Installing node.js

node.js is almost as easy as MongoDB. And while not documented anywhere, it does run just fine. The major point of contact here is a forum topic that details how to get it running. Again, I’m going to deviate a bit, but I’ll end up in roughly the same place.

Acquiring node.js

You can get node.js at http://nodejs.org/#download. It’s distributed as source, so there is nothing to pick and choose from. At the time of this writing the most current version was 0.1.98.

[[email protected] ~]$ cd sources
[[email protected] sources]$ wget http://nodejs.org/dist/node-v0.1.98.tar.gz
--2010-06-18 18:57:14--  http://nodejs.org/dist/node-v0.1.98.tar.gz
Resolving nodejs.org... 97.107.132.72
Connecting to nodejs.org|97.107.132.72|:80... connected.
HTTP request sent, awaiting response... 200 OK
Length: 3770749 (3.6M) [application/octet-stream]
Saving to: “node-v0.1.98.tar.gz”

100%[===========>] 3,770,749    151K/s   in 25s

2010-06-18 18:57:39 (147 KB/s) - “node-v0.1.98.tar.gz” saved [3770749/3770749]

[[email protected] sources]$

Easier done than said.

Installing node.js

You have to compile node.js, but this went perfectly clean for me. Just make sure you set the prefix when you configure, or you’ll have to do it all again.

[[email protected]eb140 sources]$ tar -zxf node-v0.1.98.tar.gz
[[email protected] sources]$ cd node-v0.1.98/
[[email protected] node-v0.1.98]$ ./configure --prefix=$HOME
Checking for program g++ or c++          : /usr/bin/g++                                                            
...snip...
Checking for fdatasync(2) with c++       : yes
'configure' finished successfully (5.495s)
[[email protected] node-v0.1.98]$ make
Waf: Entering directory `/home/littlef/sources/node-v0.1.98/build'                                                         
DEST_OS: linux                                                                                                     
...snip...
Waf: Leaving directory `/home/littlef/sources/node-v0.1.98/build'
'build' finished successfully (5m33.731s)
[[email protected] node-v0.1.98]$ make install

Configuring node.js

Nothing to configure! It should be ready, like, right now.

Running Your New Software

Okay, everything is installed. Let’s get stuff running.

Running MongoDB

Running MongoDB should only take two options. --dbpath and --port.

Go ahead and fire it up, then shut it down with ctrl-c.

[[email protected] ~]$ mongod --dbpath ~/var/mongo/master/ --port 39381
Fri Jun 18 19:11:24 Mongo DB : starting : pid = 3293 port = 39361 dbpath = ~/var/mongo/master master = 0 slave = 0  32-bit

** NOTE: when using MongoDB 32 bit, you are limited to about 2 gigabytes of data
**       see http://blog.mongodb.org/post/137788967/32-bit-limitations for more

Fri Jun 18 11:11:24 db version v1.2.2, pdfile version 4.5
Fri Jun 18 11:11:24 git version: nogitversion
Fri Jun 18 11:11:24 sys info: Linux biber 2.6.26-2-amd64 #1 SMP Thu Feb 11 00:59:32 UTC 2010 i686 BOOST_LIB_VERSION=1_40
Fri Jun 18 11:11:24 waiting for connections on port 39361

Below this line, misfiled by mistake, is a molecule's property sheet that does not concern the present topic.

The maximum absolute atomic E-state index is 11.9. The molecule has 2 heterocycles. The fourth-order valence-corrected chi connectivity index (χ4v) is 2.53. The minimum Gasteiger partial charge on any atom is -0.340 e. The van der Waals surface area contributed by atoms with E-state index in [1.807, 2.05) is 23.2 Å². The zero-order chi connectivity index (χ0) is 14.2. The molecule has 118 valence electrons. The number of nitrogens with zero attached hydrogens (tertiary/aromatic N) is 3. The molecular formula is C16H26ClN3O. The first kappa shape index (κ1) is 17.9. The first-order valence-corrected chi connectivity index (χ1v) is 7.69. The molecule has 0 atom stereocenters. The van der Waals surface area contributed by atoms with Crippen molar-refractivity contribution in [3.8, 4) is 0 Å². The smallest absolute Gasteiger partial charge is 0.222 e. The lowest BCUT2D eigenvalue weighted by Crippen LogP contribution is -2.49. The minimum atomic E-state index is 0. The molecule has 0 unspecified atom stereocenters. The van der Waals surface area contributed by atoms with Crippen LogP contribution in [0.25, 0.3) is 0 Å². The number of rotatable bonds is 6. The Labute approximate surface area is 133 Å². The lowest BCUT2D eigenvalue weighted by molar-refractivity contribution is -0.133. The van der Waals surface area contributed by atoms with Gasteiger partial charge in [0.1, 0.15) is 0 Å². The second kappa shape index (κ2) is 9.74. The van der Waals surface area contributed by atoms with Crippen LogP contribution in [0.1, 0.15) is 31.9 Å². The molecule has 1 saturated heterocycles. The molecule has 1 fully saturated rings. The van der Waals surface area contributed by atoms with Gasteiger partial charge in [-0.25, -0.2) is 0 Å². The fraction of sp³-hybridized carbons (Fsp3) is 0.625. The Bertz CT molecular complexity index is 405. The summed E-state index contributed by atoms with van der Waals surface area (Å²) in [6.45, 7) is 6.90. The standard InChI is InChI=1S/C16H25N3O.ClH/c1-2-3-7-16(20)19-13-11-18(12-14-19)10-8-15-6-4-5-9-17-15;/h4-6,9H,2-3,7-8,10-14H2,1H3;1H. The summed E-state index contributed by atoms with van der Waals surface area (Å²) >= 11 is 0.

^CFri Jun 18 11:11:27 got kill or ctrl c signal 2 (Interrupt), will terminate after current cmd ends
Fri Jun 18 11:11:27 now exiting
Fri Jun 18 11:11:27  dbexit:
Fri Jun 18 11:11:27      shutdown: going to flush oplog...
Fri Jun 18 11:11:27      shutdown: going to close sockets...
Fri Jun 18 11:11:27      shutdown: waiting for fs...
Fri Jun 18 11:11:27      shutdown: closing all files...
Fri Jun 18 11:11:27      closeAllFiles() finished
Fri Jun 18 11:11:27      shutdown: removing fs lock...
Fri Jun 18 11:11:27  dbexit: really exiting now
[[email protected] ~]

That’s great, but we can’t just stay logged in to SSH all the time. Let’s nohup it, background it and forget about it.

[[email protected] ~]$ nohup mongod --dbpath ~/var/mongo/master/ --port 39381 &
[1] 3299
nohup: ignoring input and appending output to `nohup.out
[[email protected] ~]$

Now we can query it by setting the port on mongo

[[email protected] ~]$ mongo --port 39381 noderegator
MongoDB shell version: 1.2.2
url: noderegator
connecting to: 127.0.0.1:39381/noderegator
type "exit" to exit
type "help" for help
> show collections
> exit
bye
[[email protected] ~]$ 

Running node.js

Before we can actually run node.js, we need to write a little application. In my case this will go in ~/webapps/noderegator_nodejs/app.js. Place yours wherever you set up your custom application for node.

Be sure to change the port number to the one issued to your application by WebFaction.

var http = require( 'http' ),
     sys = require( 'sys' );

http.createServer(
  function( request, response ) {
    sys.puts( 'Request!' );
    response.writeHead( 200, { 'Content-Type': 'text/plain' } );
    response.end( 'Hello World\n');
  }
).listen( 35408 );
sys.puts( 'Server running on port 35408' );

Now let’s fire that up and see it in the browser. ctrl-c to quit.

[[email protected] ~]$ cd webapps/noderegator_nodejs/
[[email protected] noderegator_nodejs]$ node app.js
Server running on port 35408
Request!
Request!
^C
[[email protected] noderegator_nodejs]$ 

If you got an nginx 503 error when you tried to visit the site, check that your port numbers are set up correctly.

All Done

That’s it, that’s all you need to know. Enjoy MongoDB and node.js on WebFaction. I hope it all goes well for you.